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March 26-29, 2012, Software Test Professionals Conference, New Orleans
July, 14-15, 2012 - Test Coach Camp, San Jose, California
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Friday, June 08, 2007

"The SDLC"

There's been some great discussion on software-testing yahoo group lately.

Here's the latest post, by Jeff Fry, quoting myself and Ben Simo:

Ben Simo wrote:
I view the all-too-common resume claims like "full understanding of the SDLC" to be a sign of a lack of experience.

Matt Heusser Replies:
(huge, error-prone heuristic warning here) I find that people who talk in terms like "The Software Development Life Cycle" (SDLC) are talking in models and abstractions they use to make things seem easier.
When someone is all "SDLC this, SDLC that", my warning flags go up.

I much prefer people who talk about what actually happens on real software projects with concrete examples.

Much like Ben says, but I'd go futher: There is a difference between the abstraction and reality. A lot of my work is exposing that difference and helping people deal with it. If someone doesn't seem to grok that difference ...

And Jeff Finally Closes:
This reminds me of one of my favorite Dietrich Dorner quotes (Logic of
Failure, p 55):

By labeling a bundle of problems with a single conceptual label, we make dealing with that problem easier - provided we're not interested in solving it. Phrases like "urgently needed measures for combating unemployment" roll easily off the tongue if we don't have to /do /anything about unemployment. A simple label can't make the complex nature of a problem go away, but it can so obscure complexity that we lose sight of it. And that, of course, we find a great relief.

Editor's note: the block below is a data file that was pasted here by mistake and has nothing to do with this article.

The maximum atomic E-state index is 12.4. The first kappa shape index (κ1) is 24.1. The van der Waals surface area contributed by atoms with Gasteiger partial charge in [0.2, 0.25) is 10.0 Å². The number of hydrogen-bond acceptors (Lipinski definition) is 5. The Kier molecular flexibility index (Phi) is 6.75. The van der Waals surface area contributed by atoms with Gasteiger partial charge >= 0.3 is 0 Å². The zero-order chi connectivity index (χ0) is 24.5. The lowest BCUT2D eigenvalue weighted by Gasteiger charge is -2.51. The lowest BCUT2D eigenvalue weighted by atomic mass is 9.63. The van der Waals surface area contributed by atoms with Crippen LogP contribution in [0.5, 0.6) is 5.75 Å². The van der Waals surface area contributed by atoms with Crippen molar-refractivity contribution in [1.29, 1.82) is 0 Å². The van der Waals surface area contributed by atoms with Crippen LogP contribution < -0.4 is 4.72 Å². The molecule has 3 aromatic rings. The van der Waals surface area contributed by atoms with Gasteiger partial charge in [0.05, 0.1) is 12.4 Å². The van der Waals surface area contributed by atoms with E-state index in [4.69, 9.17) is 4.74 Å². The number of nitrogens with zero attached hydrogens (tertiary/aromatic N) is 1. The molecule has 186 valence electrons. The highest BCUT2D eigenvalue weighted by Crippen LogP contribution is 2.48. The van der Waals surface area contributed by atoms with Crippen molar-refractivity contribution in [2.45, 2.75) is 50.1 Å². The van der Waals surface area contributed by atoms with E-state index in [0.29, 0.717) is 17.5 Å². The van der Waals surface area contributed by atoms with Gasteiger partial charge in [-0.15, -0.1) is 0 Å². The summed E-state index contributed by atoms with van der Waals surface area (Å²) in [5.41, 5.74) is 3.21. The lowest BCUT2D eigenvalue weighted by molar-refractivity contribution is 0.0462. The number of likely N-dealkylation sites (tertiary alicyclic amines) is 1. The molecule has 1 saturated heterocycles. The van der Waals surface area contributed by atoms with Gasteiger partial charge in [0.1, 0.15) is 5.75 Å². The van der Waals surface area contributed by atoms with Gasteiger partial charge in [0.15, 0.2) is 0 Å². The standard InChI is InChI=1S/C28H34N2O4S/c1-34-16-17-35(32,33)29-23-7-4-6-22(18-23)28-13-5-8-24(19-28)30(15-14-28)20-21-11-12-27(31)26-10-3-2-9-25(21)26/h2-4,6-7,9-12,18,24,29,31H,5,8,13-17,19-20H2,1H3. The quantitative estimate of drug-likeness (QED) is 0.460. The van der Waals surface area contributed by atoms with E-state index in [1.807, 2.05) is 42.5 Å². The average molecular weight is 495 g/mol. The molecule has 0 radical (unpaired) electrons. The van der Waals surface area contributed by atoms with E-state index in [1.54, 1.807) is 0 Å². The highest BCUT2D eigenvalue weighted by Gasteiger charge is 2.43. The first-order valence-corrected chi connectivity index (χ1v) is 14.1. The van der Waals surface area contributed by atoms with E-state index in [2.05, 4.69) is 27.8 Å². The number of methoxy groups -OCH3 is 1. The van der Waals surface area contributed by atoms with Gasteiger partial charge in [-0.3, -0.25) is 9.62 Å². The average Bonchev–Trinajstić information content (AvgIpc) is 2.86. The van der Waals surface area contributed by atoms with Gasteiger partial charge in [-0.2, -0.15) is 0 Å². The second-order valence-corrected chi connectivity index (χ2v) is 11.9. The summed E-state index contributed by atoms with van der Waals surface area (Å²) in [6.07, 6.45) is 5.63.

Ben Simo said...

That Dietrich Dorner quote provided by Jeff is priceless. If only we could solve problems by labeling them to make them seem simpler than they are.

Ben Simo

Anonymous said...

Hmm, the resume writing front is a tricky one. It really depends on whom you're submitting your cv to.

If you're going with a specialist recruiter, or submitting directly to someone you know has the technical nous to understand what you would prefer to write, then jolly good.

If on the other hand, you're going with a recruiter that doesn't understand your field (then you should probably be more judicious about whom you give your resume to), then adding the wankwords that you know they'll be skimming for is somewhat inevitable.

If I'm not sure of the techie ability of my audience, I might put something like 'understands various incarnations of the SDLC' in the hope that a) the necessary wankword is there and b) anyone who has a dubious view of said word can deduce that I probably have a similar view.

That said, I haven't had to do much job hunting in the last five years, so ymmv :)

James Christie said...

"Any form of life cycle is a project management structure imposed on system development. To contend that any life cycle scheme, even with variations, can be applied to all system development is either to fly in the face of reality or to assume a life cycle so rudimentary as to be vacuous."
McCracken & Jackson, way back in 1982. I've always loved that quote.